On the morning of Tuesday, 21st July, the European Commission reached an agreement to roll out a €750bn coronavirus pandemic recovery fund, after four painstaking days of discussion and negotiation between 27 heads of state and government. According to The Guardian, the COVID-19 pandemic has killed approximately 135,000 EU citizens to date and instigated an economic downturn not seen since the Great Depression, with estimates projecting an 8.3% contraction of the European economy this year.
The economic fallout of the virus has been felt disproportionately across Europe, with southern countries such as Spain and Italy being hardest hit. French President Emmanuel Macron emphasised the need for a deal to be reached in a timely manner, as Europe is facing an “unprecedented health, economic and social crisis”.
Although the urgency to come to an agreement on a recovery package was palpable, the process took place during the bloc’s most strenuous summit in nearly two decades. The original schedule of two days was drawn out to almost five days, due to difficulties caused by ideological differences among the participating heads of state.
The original proposition by the European Commission constituted a €750bn fund, of which €500bn would be distributed in the form of grants to nations hit hardest by the virus, and the remainder in repayable loans. This proposal was met with resistance from wealthy northern nations such as Austria, Finland, Sweden, Denmark, and the Netherlands, who were thereafter nicknamed the “frugals”.
The “frugals” wanted to scale back grant-based funding from the proposed amount of €500bn to €350bn, to be coupled with €350bn in loans. This stance was put forward not only to limit costs, but to also preserve their ability to freeze funds if the governments in question did not use the disbursement to carry out necessary economic reform.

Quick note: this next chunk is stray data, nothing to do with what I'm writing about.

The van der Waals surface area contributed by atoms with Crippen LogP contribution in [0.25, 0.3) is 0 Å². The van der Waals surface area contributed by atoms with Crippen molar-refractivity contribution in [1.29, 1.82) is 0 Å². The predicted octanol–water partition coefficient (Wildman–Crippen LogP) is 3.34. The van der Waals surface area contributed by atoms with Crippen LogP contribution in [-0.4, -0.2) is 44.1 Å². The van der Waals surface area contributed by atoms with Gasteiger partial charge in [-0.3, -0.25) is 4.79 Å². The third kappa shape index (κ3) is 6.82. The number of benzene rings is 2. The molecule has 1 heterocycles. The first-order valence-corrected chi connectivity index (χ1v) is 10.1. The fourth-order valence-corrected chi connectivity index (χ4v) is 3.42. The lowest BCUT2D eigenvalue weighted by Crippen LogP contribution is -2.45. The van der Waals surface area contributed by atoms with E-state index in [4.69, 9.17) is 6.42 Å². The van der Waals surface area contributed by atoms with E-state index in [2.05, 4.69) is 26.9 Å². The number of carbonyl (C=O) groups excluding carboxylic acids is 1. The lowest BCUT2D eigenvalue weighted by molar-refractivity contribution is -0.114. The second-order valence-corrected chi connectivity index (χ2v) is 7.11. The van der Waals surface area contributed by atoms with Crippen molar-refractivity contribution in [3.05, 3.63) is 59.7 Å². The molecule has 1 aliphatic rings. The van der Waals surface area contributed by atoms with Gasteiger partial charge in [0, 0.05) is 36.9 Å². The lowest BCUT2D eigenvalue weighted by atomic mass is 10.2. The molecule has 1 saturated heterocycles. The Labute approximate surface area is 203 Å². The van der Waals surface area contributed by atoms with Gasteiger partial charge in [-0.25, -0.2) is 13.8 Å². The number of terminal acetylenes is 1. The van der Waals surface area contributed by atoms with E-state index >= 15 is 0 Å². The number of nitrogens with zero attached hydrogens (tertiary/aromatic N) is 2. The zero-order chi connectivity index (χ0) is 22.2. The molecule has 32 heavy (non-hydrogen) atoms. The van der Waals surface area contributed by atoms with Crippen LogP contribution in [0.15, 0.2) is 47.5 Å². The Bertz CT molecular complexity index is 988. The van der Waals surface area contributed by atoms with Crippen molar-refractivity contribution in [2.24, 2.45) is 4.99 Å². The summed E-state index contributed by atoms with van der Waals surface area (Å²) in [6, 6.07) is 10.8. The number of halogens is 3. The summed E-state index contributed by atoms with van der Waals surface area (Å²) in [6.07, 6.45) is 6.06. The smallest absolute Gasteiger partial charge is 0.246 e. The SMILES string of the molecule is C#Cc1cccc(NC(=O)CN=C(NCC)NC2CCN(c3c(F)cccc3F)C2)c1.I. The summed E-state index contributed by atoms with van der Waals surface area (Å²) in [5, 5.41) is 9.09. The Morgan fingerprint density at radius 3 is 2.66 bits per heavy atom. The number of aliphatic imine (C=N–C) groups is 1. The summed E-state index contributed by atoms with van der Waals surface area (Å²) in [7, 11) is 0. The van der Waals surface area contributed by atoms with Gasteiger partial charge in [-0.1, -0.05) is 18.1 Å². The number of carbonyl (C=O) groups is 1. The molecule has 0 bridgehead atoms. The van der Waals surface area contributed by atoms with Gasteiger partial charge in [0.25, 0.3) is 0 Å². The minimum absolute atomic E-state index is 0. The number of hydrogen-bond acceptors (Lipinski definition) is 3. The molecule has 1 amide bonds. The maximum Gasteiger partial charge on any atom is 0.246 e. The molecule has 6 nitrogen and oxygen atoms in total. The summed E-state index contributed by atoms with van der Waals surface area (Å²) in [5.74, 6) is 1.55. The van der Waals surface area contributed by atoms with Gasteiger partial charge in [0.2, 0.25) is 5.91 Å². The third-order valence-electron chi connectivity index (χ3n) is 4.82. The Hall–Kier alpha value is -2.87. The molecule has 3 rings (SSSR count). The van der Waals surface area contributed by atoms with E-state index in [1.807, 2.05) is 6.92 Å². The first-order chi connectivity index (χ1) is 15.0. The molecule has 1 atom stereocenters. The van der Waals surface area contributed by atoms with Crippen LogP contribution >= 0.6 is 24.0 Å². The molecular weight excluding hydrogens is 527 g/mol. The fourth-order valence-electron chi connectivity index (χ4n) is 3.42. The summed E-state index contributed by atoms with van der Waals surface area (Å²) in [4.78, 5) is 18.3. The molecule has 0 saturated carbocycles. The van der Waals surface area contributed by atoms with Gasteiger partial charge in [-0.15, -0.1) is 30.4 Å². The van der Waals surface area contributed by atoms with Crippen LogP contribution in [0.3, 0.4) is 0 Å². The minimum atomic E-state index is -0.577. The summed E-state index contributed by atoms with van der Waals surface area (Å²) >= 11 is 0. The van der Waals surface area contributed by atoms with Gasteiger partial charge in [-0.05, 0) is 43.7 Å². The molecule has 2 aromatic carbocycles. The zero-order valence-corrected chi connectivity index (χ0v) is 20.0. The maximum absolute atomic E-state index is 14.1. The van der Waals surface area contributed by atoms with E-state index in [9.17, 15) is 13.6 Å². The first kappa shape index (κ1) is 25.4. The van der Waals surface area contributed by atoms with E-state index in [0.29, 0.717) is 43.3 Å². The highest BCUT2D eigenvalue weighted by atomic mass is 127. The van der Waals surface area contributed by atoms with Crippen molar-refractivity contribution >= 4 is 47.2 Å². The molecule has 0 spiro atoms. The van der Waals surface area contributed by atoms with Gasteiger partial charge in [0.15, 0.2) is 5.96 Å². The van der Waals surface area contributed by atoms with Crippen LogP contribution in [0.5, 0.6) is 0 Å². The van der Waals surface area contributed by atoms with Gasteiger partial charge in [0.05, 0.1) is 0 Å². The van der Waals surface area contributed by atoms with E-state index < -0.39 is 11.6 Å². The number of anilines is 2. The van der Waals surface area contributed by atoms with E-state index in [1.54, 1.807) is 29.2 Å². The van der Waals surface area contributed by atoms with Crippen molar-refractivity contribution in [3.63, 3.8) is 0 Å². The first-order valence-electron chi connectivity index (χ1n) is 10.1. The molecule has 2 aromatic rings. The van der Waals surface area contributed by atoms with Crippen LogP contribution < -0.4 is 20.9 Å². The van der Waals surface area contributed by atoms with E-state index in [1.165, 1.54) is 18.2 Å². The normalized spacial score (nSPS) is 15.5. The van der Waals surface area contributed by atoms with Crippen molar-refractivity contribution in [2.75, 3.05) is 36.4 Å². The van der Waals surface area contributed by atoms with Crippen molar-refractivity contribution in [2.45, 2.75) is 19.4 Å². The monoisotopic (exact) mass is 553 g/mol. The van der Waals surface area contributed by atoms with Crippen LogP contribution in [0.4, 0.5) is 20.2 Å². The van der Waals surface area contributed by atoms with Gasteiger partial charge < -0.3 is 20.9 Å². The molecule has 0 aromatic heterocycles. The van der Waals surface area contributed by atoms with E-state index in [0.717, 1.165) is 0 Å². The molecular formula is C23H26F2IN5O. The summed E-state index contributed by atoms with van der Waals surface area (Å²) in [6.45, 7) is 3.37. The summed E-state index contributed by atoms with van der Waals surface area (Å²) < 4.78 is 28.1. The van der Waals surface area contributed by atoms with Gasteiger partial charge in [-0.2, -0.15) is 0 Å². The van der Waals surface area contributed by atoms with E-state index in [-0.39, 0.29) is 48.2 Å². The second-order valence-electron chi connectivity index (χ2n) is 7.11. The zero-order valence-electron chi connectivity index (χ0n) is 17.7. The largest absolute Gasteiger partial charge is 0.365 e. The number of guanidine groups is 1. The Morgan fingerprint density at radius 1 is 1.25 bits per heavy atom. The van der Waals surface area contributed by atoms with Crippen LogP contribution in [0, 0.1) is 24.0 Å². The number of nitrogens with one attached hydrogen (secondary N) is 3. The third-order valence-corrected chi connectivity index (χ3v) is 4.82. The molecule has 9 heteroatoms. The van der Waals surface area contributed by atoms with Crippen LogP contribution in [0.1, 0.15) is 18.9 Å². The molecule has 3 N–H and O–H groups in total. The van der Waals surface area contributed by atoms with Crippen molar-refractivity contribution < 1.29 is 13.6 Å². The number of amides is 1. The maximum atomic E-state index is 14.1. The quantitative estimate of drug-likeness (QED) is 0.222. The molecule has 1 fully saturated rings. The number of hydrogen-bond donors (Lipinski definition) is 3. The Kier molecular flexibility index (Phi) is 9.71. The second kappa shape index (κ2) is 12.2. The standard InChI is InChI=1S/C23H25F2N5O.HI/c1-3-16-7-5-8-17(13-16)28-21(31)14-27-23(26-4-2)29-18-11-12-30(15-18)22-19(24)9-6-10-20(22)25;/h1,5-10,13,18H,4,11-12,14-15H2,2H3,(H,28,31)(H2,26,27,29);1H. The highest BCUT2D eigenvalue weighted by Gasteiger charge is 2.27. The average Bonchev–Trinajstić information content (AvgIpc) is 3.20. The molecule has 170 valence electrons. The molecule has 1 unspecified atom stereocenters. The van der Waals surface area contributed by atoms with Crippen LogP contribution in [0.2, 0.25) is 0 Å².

Frustrations rose as the summit continued over Sunday and into Monday. The desire for a deal to be reached was overwhelming; Italy’s Prime Minister Giuseppe Conte commented that failure to do so would lead to the “destruction of Europe’s single market”. However, there was a shared reluctance to reach a settlement at the expense of drawing back on Europe’s COVID-19 recovery fund amount, as per the demands of the “frugal” states; the scale of the first proposed amount was deemed necessary by the likes of Emmanuel Macron and Angela Merkel. Failure to navigate the stalemate was reflected in global stocks on Monday: Japan’s Topix index fell 0.4% and Australia’s S&P/ASX 200 fell 0.5%.
The agreement that was finally reached on the fifth day of the summit constituted a ‘messy bundle of compromises’. Financially, the agreed recovery package would have €390bn in grants, and €360 in loans. In a novel turn, the European Commission would be allowed to issue bonds on international markets in order to raise capital to financially buffer member states in need. The financing was agreed to with guarantees made to the “frugals” that the disbursement would be halted and reviewed, if funds were not being utilized for the purposes of economic reform. The deal also stipulated that the frugal nations would receive rebates on budget contributions, the negotiations of which were ongoing alongside the recovery package discussions.
Although the European Commission seems to have reached a ‘historic agreement’ with this €750bn package, there are lingering uncertainties as to the challenges that may emerge. In particular, the agreement is subject to approval by the European Parliament, whose assent may not be as simple as anticipated. This is primarily due to several MEPs demanding that the package includes provisions that allow for the freezing of funds, should countries disregard certain democratic principles.